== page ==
Arizona is one of several states currently considering legislation to open up COVID-19 treatments like ivermectin and hydroxychloroquine. Under SB 1016, pharmacists would have to “dispense all prescription orders written by a medical practitioner for the off-label use of a prescription drug” during public health states of emergency. SB 1016 does, however, grant pharmacies some leeway. Pharmacists can refuse to refill prescriptions under a few circumstances: 1. If The medication is illegal; 2. If the medication is contrary to the “health and safety of the patient”; 3. If the prescription is unavailable; 4. If the pharmacy lacks sufficient equipment to dispense the medication; and 5. If the pharmacy does not regularly stock the medication. The bill passed out of committee on February 16 and heads to the Senate for a full vote.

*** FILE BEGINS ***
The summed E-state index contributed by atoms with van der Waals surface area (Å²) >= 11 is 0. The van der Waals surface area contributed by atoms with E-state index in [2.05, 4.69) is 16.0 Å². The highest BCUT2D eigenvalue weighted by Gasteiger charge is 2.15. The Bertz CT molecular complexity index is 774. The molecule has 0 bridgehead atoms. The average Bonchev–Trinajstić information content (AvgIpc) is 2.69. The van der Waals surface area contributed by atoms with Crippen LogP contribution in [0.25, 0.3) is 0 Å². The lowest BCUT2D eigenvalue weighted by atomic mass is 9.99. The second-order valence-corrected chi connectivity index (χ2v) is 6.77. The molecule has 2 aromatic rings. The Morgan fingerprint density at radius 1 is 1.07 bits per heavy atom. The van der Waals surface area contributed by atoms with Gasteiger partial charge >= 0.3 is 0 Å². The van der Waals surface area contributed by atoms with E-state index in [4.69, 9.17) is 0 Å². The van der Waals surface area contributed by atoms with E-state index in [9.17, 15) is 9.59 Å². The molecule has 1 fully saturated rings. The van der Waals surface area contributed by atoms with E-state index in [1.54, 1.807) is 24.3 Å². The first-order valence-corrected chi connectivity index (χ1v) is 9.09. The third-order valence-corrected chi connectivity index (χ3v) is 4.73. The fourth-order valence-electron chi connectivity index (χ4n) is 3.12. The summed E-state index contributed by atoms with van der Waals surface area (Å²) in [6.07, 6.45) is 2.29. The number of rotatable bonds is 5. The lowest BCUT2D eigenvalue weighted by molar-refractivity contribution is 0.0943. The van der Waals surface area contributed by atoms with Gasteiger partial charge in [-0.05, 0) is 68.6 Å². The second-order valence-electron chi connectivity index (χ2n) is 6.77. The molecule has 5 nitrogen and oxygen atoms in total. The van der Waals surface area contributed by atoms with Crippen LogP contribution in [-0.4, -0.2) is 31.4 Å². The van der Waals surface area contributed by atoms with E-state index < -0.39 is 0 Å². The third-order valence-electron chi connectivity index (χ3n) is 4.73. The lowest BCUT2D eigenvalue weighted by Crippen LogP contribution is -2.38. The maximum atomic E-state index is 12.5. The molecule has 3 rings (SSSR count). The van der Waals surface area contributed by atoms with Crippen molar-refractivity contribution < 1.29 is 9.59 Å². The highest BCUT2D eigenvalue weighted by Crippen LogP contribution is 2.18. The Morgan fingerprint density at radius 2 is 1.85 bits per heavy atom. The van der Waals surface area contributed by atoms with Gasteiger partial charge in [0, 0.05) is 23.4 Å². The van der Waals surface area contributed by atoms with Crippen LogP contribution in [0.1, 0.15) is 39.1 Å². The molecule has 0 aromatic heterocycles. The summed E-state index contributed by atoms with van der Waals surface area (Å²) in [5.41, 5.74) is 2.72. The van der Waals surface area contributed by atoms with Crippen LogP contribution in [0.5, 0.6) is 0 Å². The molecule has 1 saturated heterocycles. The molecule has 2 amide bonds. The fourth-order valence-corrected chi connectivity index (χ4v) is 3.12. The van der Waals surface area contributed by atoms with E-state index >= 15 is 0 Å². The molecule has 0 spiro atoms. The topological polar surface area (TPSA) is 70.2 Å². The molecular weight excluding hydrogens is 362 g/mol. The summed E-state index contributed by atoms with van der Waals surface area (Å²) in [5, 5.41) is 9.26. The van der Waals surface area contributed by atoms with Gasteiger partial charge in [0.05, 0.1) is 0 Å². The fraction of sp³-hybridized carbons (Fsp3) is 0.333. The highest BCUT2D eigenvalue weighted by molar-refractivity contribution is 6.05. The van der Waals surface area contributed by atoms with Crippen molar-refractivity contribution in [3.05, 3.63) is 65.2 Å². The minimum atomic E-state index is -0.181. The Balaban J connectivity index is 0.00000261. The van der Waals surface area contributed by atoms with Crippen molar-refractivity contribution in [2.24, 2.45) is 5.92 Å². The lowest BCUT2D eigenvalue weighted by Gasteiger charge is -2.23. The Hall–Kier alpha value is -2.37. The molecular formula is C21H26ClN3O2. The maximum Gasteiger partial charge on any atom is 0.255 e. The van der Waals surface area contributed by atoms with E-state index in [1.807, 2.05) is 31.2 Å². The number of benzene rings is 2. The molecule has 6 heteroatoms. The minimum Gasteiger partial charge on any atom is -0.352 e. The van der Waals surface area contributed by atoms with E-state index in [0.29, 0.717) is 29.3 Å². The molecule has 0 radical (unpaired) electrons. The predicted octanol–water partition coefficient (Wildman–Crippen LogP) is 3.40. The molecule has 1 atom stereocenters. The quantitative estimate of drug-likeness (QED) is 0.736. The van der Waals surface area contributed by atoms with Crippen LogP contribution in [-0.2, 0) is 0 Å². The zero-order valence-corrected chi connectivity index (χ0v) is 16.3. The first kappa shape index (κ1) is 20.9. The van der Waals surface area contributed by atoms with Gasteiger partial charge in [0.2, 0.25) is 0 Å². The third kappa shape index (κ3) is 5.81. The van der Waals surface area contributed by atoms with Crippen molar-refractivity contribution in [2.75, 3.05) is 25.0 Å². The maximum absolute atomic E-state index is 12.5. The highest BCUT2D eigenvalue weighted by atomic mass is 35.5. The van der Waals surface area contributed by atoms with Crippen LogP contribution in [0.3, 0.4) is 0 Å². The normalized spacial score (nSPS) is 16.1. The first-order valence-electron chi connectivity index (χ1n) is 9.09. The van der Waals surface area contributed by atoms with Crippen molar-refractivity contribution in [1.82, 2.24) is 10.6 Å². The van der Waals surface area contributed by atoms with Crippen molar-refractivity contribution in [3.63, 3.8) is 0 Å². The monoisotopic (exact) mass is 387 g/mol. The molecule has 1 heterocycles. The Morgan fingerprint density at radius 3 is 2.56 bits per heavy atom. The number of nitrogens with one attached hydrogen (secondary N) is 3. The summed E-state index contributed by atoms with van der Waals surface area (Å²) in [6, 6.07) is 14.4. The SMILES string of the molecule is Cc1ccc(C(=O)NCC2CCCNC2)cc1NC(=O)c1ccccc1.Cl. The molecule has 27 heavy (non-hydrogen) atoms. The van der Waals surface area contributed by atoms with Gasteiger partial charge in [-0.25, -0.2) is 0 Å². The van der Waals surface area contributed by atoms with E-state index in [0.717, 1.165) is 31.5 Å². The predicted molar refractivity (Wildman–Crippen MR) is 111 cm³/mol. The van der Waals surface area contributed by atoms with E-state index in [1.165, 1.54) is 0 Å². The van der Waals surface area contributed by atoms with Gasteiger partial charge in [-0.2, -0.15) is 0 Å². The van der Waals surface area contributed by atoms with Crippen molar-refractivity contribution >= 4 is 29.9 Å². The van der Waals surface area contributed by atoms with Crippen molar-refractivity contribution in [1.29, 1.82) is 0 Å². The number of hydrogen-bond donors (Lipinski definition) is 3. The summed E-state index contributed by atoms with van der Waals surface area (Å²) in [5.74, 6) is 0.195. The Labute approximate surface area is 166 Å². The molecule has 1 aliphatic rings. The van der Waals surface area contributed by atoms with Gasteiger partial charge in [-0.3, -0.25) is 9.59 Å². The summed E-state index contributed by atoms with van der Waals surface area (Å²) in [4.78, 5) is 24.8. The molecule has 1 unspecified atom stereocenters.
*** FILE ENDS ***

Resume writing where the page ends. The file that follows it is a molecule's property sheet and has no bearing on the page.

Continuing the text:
Arizona legislators recently passed a bill, SB 1082, that opens up contraceptive prescribing for pharmacies across the state. Under this bill, pharmacies are able to prescribe and dispense contraceptive pills, patches, and vaginal rings to women over 18 without the authorization of a doctor.
SB 1356 adds prohibition against claim adjudication process fees charged to pharmacies by PBMs. It states that a PBM may not directly or indirectly charge or hold a pharmacy responsible for a fee given during the claims adjudication process, steps including: adjudication claims, processing claims, developing or participating in an adjudication network. Pharmacies may also submit complaints for violations and seek action against PBMs to be held accountable.